The results of the quarter ended June 2022 show that both private banks (PVBs) and public sector banks (PSBs) have been able to address the issue of non-performing assets (NPAs). As evident from their results, most of these entities, especially PSBs, have been able to bring down their NPAs considerably.
“With PSBs now focusing on recoveries through the Insolvency and Bankruptcy Code (IBC), one-time settlement (OTS), sale to asset reconstruction companies (ARCs) and other strategies, recoveries are happening. Further, within the overall reduction in GNPA percentage, write-offs also tend to play a role, which for PSBs tend to be higher than at private banks,” said Karan Gupta, Director, India Ratings and Research.
What’s the NPA situation in the banking sector?
Historically, PSBs have had higher NPA levels compared to PVBs. So, when NPAs are coming down on a systemic basis, it is natural to expect that the NPA level at PSBs will come down to a greater extent than PVBs in numerical terms, as per analysts. As of March 2018, GNPA of the overall banking system was around 11.2 per cent, while for PSBs it was around 15 percent and for PVBs, around 5 percent.
Are private banks faring better than PSBs?
According to a recent research report by Bank of Baroda, most PVBs have GNPAs in the range of 0-5 percent, while for PSBs, the range is 5-10 percent, and above. But the improvement in GNPA ratio is better in PSBs compared to PVBs.
The GNPA ratio has declined to 5.7 percent in the June quarter of 2022 from 7.5 percent in the same period of 2021. PSBs (including IDBI) registered a larger decline of 221 bps to 7.2 percent in June 2022 compared to PVBs which witnessed a reduction of 110 bps to 3.1 percent in June 2022, show data from the Economic Review released by the Finance Ministry.
According to analysts, PSBs always had a higher share of loans. So, with more loans being repaid faster in the last quarter, the fall in GNPA too, has been greater at PSBs.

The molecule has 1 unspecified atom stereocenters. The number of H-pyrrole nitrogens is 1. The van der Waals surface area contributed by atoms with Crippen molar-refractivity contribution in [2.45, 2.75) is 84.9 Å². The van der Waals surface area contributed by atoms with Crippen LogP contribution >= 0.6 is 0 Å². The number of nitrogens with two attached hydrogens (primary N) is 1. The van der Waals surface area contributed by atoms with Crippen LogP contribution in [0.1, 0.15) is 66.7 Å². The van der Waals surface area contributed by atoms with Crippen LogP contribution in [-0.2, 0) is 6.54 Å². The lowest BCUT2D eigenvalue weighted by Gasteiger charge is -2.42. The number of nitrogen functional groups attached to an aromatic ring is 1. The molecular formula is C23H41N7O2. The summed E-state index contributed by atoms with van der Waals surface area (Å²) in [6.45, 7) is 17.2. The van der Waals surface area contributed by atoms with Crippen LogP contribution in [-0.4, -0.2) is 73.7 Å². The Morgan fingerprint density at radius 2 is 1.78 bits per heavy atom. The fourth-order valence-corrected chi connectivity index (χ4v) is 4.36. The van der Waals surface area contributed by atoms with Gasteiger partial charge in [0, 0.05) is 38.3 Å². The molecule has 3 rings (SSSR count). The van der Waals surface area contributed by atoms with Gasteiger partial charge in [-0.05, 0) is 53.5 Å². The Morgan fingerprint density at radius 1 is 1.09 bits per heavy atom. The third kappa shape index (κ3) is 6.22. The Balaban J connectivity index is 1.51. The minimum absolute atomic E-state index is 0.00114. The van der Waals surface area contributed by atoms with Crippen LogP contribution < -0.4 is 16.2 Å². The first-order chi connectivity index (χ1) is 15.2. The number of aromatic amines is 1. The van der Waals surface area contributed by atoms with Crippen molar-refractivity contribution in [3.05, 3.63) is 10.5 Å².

“Private banks have lower GNPAs, they have a higher share of performing assets, and thus their interest income is higher from these performing/standard loans. Also, as GNPAs are lower, the requirement for provisions tends to be lower, which together leads to higher profitability,” said Gupta.
Which segment was more painful for banks?
While the overall banking sector witnessed significant rise in net profit in the last quarter, factors like investment book loss and new incremental slippages to NPAs led to low net profits in PSBs. Since interest rates have gone up, the investment books have suffered mark-to-market losses at many banks, point out analysts.
According to analysts, there has been a considerable fall in new incremental slippages to NPAs. With the economy getting back on its feet, the number of new slippages to NPAs has been far less in the last quarter as compared to the number in the last two years. In the last two years, slippages to NPAs spiked after the outbreak of COVID-19, leading to a spike in NPAs during that time.
What do analysts say?
The trend of better recovery in NPAs in PSBs was witnessed even before the COVID-19 outbreak, say the analysts. As of March 2018, NPAs of the overall banking system stood at around 11.2 per cent, while it was around 15-16 per cent for PSBs, and for the private sector banks, around 6-7 per cent.
Credit growth has also picked up at PSBs, as it has for the banking system in recent quarters leading to the fall in NPAs. However, in FY22, the first quarter was subdued due to the second wave of the pandemic. Thus, in Q1 FY23, credit growth has benefited from the base effect of the corresponding quarter of last fiscal.
“Rising credit growth also contributed to GNPA percentages reducing due to the denominator effect. That said, incremental slippages to fresh NPAs is also comparatively lower this fiscal in the corporate loan book, which is the most significant portion of the overall portfolio for PSBs and more than that for most PVBs,” said Sitaraman.
Will there be a stricter disbursal policy?Analysts say that to keep a check on NPAs in the coming quarters, it is likely the banks, especially PSBs, may further tighten their underwriting processes as compared to the past.